New Delhi: The government has waived off customs duty on import of goods for producing oil and gas from 69 idle fields of state-owned ONGC and Oil India Ltd that will be auctioned this year.
In a notification, the Revenue Department said 'nil' customs duty will apply to goods imported "in connection with petroleum operations undertaken under specified contracts under the Marginal Field Policy (MFP)".
The Union Cabinet had on September 2 last year approved MFP to bring idle fields of ONGC and OIL to production at the earliest so as to augment domestic production of oil and gas.
ONGC and OIL could not monetise the fields for years due to various reasons such as isolated locations, small size, prohibitive development costs, technological constraints and unfavourable fiscal regime.
The policy provides for a single licence to be bid out to operators to explore and extract all forms of hydrocarbon resources including conventional oil and gas as well as unconventional resources like coal-bed methane (CBM), shale gas or oil and gas hydrates.
The current policy allows exemption from customs duty for goods imported by an Indian or foreign company in connection with petroleum operations or coal bed methane operations undertaken after April 1, 1998 under New Exploration Licensing Policy (NELP) or after April 1, 2011 under CBM Policy.
For the MFP, the notification said the duty will be exempt for operations undertaken "on or after the 14th day of October, 2015 in terms of the Marginal Field Policy".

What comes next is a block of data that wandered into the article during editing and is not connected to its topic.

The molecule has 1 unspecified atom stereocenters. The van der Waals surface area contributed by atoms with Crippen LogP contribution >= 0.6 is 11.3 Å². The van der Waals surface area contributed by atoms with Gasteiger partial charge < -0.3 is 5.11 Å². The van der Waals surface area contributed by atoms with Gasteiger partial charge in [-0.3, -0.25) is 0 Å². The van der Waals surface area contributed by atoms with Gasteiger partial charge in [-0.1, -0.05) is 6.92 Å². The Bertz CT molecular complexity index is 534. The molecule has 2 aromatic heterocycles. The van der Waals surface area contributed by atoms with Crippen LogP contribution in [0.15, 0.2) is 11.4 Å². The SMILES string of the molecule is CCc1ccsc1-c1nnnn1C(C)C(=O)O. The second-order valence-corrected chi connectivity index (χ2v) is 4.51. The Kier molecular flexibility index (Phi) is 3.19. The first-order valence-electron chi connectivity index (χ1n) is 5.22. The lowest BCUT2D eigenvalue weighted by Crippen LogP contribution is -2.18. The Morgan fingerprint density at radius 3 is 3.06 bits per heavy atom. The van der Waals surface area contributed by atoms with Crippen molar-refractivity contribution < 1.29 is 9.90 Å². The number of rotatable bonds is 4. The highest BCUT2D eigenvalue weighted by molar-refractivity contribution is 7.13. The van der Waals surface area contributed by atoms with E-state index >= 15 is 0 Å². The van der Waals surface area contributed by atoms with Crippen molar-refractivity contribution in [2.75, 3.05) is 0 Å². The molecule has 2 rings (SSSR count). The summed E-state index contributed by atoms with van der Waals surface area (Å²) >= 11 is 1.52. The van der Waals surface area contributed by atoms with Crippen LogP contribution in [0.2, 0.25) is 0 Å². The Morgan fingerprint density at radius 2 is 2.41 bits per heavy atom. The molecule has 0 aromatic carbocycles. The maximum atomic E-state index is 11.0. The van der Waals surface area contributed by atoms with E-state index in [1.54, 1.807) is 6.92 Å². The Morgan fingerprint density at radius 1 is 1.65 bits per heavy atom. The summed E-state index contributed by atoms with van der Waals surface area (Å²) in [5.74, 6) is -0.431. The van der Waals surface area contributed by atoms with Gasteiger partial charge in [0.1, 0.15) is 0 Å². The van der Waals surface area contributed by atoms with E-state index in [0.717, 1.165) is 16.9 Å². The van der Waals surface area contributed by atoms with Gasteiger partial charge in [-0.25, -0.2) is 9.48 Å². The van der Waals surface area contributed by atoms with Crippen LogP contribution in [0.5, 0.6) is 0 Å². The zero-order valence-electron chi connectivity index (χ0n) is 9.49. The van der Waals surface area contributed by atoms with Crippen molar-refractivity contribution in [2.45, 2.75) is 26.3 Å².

The government intends to auction the 69 fields on a new revenue sharing model and liberalised terms including pricing and marketing freedom.
The 69 small and marginal fields holding 89 million tonne of oil and gas resources will be given to explorers offering the maximum revenue from hydrocarbon produced to the government.
The government will allow companies to sell oil as well as natural gas produced from these fields at market price and with no restriction on who they sell the produce to.
While oil is priced at global benchmark currently, a complex international hub based formula determines gas price, which is roughly half of the rate at which India imports gas.
The new revenue sharing regime will replace the Production Sharing Contract (PSC) model where oil and gas blocks are awarded to those firms which show they will do maximum work. All their investments can then be recovered from sale of oil and gas before sharing profits with the government.
This model was criticised by CAG which said it encouraged companies to keep raising cost so as to postpone higher share of profits to the government.